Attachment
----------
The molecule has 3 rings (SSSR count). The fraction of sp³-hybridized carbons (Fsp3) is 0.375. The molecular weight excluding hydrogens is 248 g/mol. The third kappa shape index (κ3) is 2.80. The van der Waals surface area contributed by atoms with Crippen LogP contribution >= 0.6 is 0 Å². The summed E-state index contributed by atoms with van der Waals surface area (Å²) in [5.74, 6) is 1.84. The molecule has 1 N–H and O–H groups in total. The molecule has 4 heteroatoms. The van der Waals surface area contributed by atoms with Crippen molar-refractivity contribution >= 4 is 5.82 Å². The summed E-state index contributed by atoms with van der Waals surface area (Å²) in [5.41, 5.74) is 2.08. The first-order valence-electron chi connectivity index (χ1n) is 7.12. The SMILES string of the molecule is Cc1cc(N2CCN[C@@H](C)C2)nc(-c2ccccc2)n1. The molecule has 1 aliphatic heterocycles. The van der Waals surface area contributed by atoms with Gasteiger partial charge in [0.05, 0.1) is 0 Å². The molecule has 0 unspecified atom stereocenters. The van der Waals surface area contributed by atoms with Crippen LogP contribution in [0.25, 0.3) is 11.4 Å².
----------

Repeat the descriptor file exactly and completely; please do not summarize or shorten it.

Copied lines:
The molecule has 3 rings (SSSR count). The fraction of sp³-hybridized carbons (Fsp3) is 0.375. The molecular weight excluding hydrogens is 248 g/mol. The third kappa shape index (κ3) is 2.80. The van der Waals surface area contributed by atoms with Crippen LogP contribution >= 0.6 is 0 Å². The summed E-state index contributed by atoms with van der Waals surface area (Å²) in [5.74, 6) is 1.84. The molecule has 1 N–H and O–H groups in total. The molecule has 4 heteroatoms. The van der Waals surface area contributed by atoms with Crippen molar-refractivity contribution >= 4 is 5.82 Å². The summed E-state index contributed by atoms with van der Waals surface area (Å²) in [5.41, 5.74) is 2.08. The first-order valence-electron chi connectivity index (χ1n) is 7.12. The SMILES string of the molecule is Cc1cc(N2CCN[C@@H](C)C2)nc(-c2ccccc2)n1. The molecule has 1 aliphatic heterocycles. The van der Waals surface area contributed by atoms with Gasteiger partial charge in [0.05, 0.1) is 0 Å². The molecule has 0 unspecified atom stereocenters. The van der Waals surface area contributed by atoms with Crippen LogP contribution in [0.25, 0.3) is 11.4 Å².